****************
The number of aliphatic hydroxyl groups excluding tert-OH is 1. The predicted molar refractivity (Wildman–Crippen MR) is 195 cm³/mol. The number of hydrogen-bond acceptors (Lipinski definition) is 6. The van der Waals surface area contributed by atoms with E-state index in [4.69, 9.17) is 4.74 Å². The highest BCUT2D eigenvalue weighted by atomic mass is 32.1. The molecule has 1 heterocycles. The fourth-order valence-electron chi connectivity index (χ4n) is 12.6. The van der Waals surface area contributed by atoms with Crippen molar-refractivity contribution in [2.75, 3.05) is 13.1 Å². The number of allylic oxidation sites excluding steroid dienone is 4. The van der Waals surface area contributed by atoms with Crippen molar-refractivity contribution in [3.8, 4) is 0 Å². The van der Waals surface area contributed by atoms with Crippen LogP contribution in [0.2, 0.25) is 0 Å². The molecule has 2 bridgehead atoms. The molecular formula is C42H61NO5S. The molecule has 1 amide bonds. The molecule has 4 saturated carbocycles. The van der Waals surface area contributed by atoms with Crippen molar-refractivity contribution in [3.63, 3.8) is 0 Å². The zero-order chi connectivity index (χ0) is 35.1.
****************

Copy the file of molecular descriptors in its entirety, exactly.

The number of aliphatic hydroxyl groups excluding tert-OH is 1. The predicted molar refractivity (Wildman–Crippen MR) is 195 cm³/mol. The number of hydrogen-bond acceptors (Lipinski definition) is 6. The van der Waals surface area contributed by atoms with E-state index in [4.69, 9.17) is 4.74 Å². The highest BCUT2D eigenvalue weighted by atomic mass is 32.1. The molecule has 1 heterocycles. The fourth-order valence-electron chi connectivity index (χ4n) is 12.6. The van der Waals surface area contributed by atoms with Crippen molar-refractivity contribution in [2.75, 3.05) is 13.1 Å². The number of allylic oxidation sites excluding steroid dienone is 4. The van der Waals surface area contributed by atoms with Crippen molar-refractivity contribution in [3.8, 4) is 0 Å². The van der Waals surface area contributed by atoms with Crippen LogP contribution in [0.2, 0.25) is 0 Å². The molecule has 2 bridgehead atoms. The molecular formula is C42H61NO5S. The molecule has 1 amide bonds. The molecule has 4 saturated carbocycles. The van der Waals surface area contributed by atoms with Crippen molar-refractivity contribution in [3.63, 3.8) is 0 Å². The zero-order chi connectivity index (χ0) is 35.1.